That Afghans have got a point.  (So do we, but that’s a whole ‘nother issue.)   Mistakes are inevitable in war.  But killing civilians is a potent recruiting tool for the other side.  Alas, apologies voiced by Washington don’t offer much solace to the individuals, families, and communities suffering the casualties.

Yet bombing continues upward.  Reports the Navy Times:

Air Force, Navy and other coalition warplanes dropped a record number of bombs in Afghanistan during April, Air Forces Central figures show.

In the past month, warplanes released 438 bombs, the most ever.

April also marked the fourth consecutive month that the number of bombs dropped rose, after a decline starting last July.

The munitions were released during 2,110 close-air support sorties.

The actual number of airstrikes was higher because the AFCent numbers don’t include attacks by helicopters and special operations gunships. The numbers also don’t include strafing runs or launches of small missiles.

Unfortunately, this increases the likelihood of more civilian casualties.

Squaring the circle won’t be easy.  But the conundrum highlights the need to look for political accommodations which would safeguard our basic security interests even if they meant abandoning any illusions about creating a liberal Western-oriented Afghanistan.

Galling Security Ignorance

In a post on Saturday at NRO’s the Corner blog, former Bush speech writer Marc Theissen exhibits ignorance of basic security concepts too galling to let pass without comment.

Attempting to refute the idea that hijacking planes and flying them into buildings was “off the table” as a terrorist tactic after 9/11, Theissen says:

Really? Planes were off the table after 9/11? That would come as a surprise to every passenger in the past three years who had their liquids confiscated in an airport security line. Those security measures were instituted because in 2006 we foiled an al-Qaeda plot to hijack airplanes leaving London’s Heathrow airport and blow them up over the Atlantic (a plot our intelligence community says was just weeks from execution).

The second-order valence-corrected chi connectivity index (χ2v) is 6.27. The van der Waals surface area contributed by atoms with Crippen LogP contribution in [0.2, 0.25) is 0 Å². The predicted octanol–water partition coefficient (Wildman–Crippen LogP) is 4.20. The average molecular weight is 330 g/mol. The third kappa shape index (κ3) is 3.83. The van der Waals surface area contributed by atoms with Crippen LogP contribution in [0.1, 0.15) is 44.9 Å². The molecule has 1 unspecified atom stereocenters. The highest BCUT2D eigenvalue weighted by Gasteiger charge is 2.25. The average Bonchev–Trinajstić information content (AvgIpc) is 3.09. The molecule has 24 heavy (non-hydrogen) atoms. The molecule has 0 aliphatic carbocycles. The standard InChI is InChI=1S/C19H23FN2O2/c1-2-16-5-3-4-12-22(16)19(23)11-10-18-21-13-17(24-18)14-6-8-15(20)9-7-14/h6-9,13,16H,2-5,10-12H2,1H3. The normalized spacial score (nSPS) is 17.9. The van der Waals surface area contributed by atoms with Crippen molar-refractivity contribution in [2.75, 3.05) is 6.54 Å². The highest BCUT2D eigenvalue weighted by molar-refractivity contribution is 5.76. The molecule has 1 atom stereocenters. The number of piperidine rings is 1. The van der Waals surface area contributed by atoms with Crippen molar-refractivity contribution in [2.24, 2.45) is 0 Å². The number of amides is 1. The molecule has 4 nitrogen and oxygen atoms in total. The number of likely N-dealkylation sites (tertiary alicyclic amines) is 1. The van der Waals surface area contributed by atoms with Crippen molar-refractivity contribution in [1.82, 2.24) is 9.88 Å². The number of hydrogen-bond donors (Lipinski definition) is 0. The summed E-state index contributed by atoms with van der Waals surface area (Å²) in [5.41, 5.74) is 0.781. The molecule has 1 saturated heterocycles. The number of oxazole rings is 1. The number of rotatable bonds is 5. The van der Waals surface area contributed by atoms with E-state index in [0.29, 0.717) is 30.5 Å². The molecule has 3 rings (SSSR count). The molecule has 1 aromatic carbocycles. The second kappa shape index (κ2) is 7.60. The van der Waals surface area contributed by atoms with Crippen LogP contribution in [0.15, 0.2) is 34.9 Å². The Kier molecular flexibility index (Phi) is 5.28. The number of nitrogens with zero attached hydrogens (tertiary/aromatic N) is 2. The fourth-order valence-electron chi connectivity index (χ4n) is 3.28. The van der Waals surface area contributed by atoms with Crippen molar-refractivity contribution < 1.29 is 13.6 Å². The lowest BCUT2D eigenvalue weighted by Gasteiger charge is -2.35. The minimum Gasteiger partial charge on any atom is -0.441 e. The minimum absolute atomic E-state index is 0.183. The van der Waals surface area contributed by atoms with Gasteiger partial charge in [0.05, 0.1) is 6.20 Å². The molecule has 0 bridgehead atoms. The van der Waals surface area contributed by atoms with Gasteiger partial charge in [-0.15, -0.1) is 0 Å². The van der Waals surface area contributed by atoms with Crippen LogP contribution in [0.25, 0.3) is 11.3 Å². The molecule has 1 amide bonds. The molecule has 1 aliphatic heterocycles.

(First, put aside some issues - “what the government says about its security measures must be true” and both the immediacy and viability of the liquid bomb plot in London.)

The difference between “hijacking” and “bombing” shouldn’t need explaining. The former is taking over the controls of a thing, enabling an attacker to direct it into other things. The latter is exploding something in it or on it so as to render it inoperable.

Americans ritually donate their toothpaste to sanitation departments in the cities they visit not because a liquid bomb could enable the commandeering of a plane, but because the alleged liquid bomb could take a plane out of the sky.

The bombing of a plane is a serious concern, but not as serious or potentially damaging as the commandeering of an aircraft. And commandeering is essentially off the table. The hardening of cockpit doors, new procedures at the fronts of planes, and newfound resolve of passengers and crews against commandeering have reduced the likelihood of future commandeerings to near zero. That was what the plane going down in Pennsylvania was all about.

If it weren’t made in debate about such serious issues, Theissen’s error would be quite comical. In his jumbled version of events, the liquid bomb plotters were going to go to the trouble of capturing the controls of an airplane, then fly it around for a while, and finally blow it up over the Atlantic. It’s reminiscent of the Seinfeld episode in which Elaine attacks the theory that an elderly couple running a nearby cobbler shop had shut it down just to abscond with Jerry’s shoes:

ELAINE (amused): So. Mom and Pop’s plan was to move into the neighborhood…establish trust…for 48 years. And then, run off with Jerry’s sneakers.

KRAMER: Apparently.

ELAINE: Alright, that’s enough of this.